The Rev. Adam Smallbone is the vicar of a historic urban parish in East London. As with many parishes in the Church of England, attendance at St. Saviour-in-the-Marshes has been in steady decline and is having difficulty maintaining the dilapidated building that houses the faithful few who show up on Sunday morning. In spite of the congregation’s small size, Adam (as he is called by virtually everyone who knows him) is overworked. He takes the notion of “parish” seriously, which means that he considers himself a chaplain to anyone and everyone around him, and his diocese can’t justify offering any subsidies to St. Saviour’s, especially with a declining ASA (“Average Sunday Attendance”). Apart from an overzealous lay reader (and wannabe seminarian) named Nigel, Adam is left alone to manage the quotidian affairs of his struggling parish.

But what if I told you that the Rev. Adam Smallbone isn’t real—that he’s the main character of a popular TV sitcom series? What? You mean to tell me that the above description doesn’t sound like the recipe for a hit TV show?  Well, I’m right there with you. I find it remarkable that Rev ever received a green light from the BBC. I suppose it shouldn’t be too surprising, given that the show is set (and originally aired) in the UK. This series would have completely flopped in the US, a fact that has nothing to do with either nation’s level of piety. It’s simply the case that England has an established church, and, while that church may have lost its vibrancy and vigor, it’s still woven into the fabric of British culture in a way that has no analogue across the pond. Yet, on the other hand, I still find it remarkable that this show was ever made, not only because of its mundane setting, but because of the way it handles its subject matter.

In our ultra polarized culture, it’s hard to conceive of a TV show that deals with Christianity without a built-in agenda. As viewers, we’ve come to expect either apologetics or mockery. This is where Rev defies expectations. In the words of series creator, James Wood, “Our unspoken rule was never to laugh at people of faith.” Wood doesn’t consider himself a believer, but he expresses respect for the Church, and he comes from a long line of priests. This removed-yet-still-respectful stance has been reflected in the series itself. If anything, a parish priest trying to navigate a rapidly changing urban setting has presented itself as rife with comedic fodder.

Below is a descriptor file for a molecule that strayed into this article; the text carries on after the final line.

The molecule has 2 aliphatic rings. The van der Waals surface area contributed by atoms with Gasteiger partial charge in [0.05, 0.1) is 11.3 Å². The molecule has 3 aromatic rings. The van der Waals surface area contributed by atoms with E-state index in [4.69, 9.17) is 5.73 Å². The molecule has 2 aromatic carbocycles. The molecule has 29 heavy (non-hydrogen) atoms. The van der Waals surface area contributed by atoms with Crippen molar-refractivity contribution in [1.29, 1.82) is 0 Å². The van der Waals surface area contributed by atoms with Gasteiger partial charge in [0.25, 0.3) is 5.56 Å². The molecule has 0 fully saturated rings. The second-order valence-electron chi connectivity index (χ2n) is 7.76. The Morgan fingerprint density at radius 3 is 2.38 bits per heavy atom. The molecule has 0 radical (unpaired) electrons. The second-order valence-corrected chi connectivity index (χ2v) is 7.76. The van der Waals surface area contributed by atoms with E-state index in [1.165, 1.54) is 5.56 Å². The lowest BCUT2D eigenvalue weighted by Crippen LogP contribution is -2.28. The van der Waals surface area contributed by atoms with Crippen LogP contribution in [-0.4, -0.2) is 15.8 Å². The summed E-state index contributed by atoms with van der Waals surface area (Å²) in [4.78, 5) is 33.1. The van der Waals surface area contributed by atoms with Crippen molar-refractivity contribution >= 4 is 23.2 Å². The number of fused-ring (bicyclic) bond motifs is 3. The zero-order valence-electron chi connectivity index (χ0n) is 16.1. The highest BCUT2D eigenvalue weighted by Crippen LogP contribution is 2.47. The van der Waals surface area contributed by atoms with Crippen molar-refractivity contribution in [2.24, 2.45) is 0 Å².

“We never set out to do PR for the Church,” Wood explains. “Many of the best jokes are directed at its dogma and out-of-date laws.” The main character (the eponymous “Rev”) feels this out-of-date-ness all too keenly.


It’s hard not to like Adam. He genuinely cares for people, he loves his wife (despite his occasional indiscretions), he loves the Lord, and he is well aware of his own flaws. He’s the kind of guy I’d like to hang out with over a pint. But I don’t think I would want him to be my pastor. In my assessment, Adam is a victim of the blasé, liberal Protestant seminary training of his generation. He is resigned to the fact that most people find Christianity irrelevant to contemporary needs, and, while he personally possesses a deep faith, he is less than confident that the Gospel should be proclaimed with any sort of authority. It’s no wonder that he’s burnt out: it turns out it’s much easier to be in persona Christi than to be the personal chaplain to everyone in the world.

While the show isn’t “preachy,” this doesn’t mean it isn’t capable of preaching. Oftentimes, simply by using the Church’s language and symbols, the Gospel shines through, even if it isn’t coming from Adam’s lips. For example, the second season of Rev is set during the season of Lent. The penitential season coincides with Adam experiencing an identity crisis. The series’ writers lean heavily on Lent-Easter and passion-crucifixion-resurrection motifs to narrate this story arc — to the point of having Adam carrying a large, wooden cross through the streets of London as the crowds begin to mock him. It’s moments like these, when Adam’s personality retreats into the background, that the real power of his vocation becomes apparent. Adam may struggle to gain the respect of those around him, but even he knows deep down that he’ll never be worthy of a calling that warrants the title Reverend. But none of us, in and of ourselves, is worthy of that calling. The main character’s name is probably no coincidence. Adam is the everyman, the one who struggles to find an identity that transcends his finite, sinful self.

I should conclude by noting that nothing I’ve written should count as a recommendation to watch Rev. Not everyone will find it funny, and even fewer will find it edifying. Even Archbishop Justin Welby was hesitant to praise the series, stating, “While it’s great entertainment, it doesn’t truly tell the whole story.” It’s still a sitcom, after all. Nevertheless, it’s refreshing to find a show that portrays the Church’s flaws without exploiting them. Some of us need to be reminded that, while the Church is indeed a divine institution, it can oftentimes be all too human.

About The Author

The Rev. Dr. Stewart Clem is assistant professor of moral theology and director of the Ashley-O’Rourke Center for Health Ministry Leadership at Aquinas Institute of Theology in St. Louis, Missouri.

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8 years ago

I greatly enjoy Rev. And while I take the Archbishop’s caveat for what it is, it’s a shame it’s even necessary. I mean that in two ways. First, as you note, this is a sitcom, and as such it exaggerates and creates for the sake of comedy. As with many TV shows, it makes use of situations that no one person would be likely to find themselves in, but which, taken as examples (and toned down a bit–though not always!) are indicative of the types of situations we encounter in life. In Rev.’s case, it’s the types of situations and… Read more »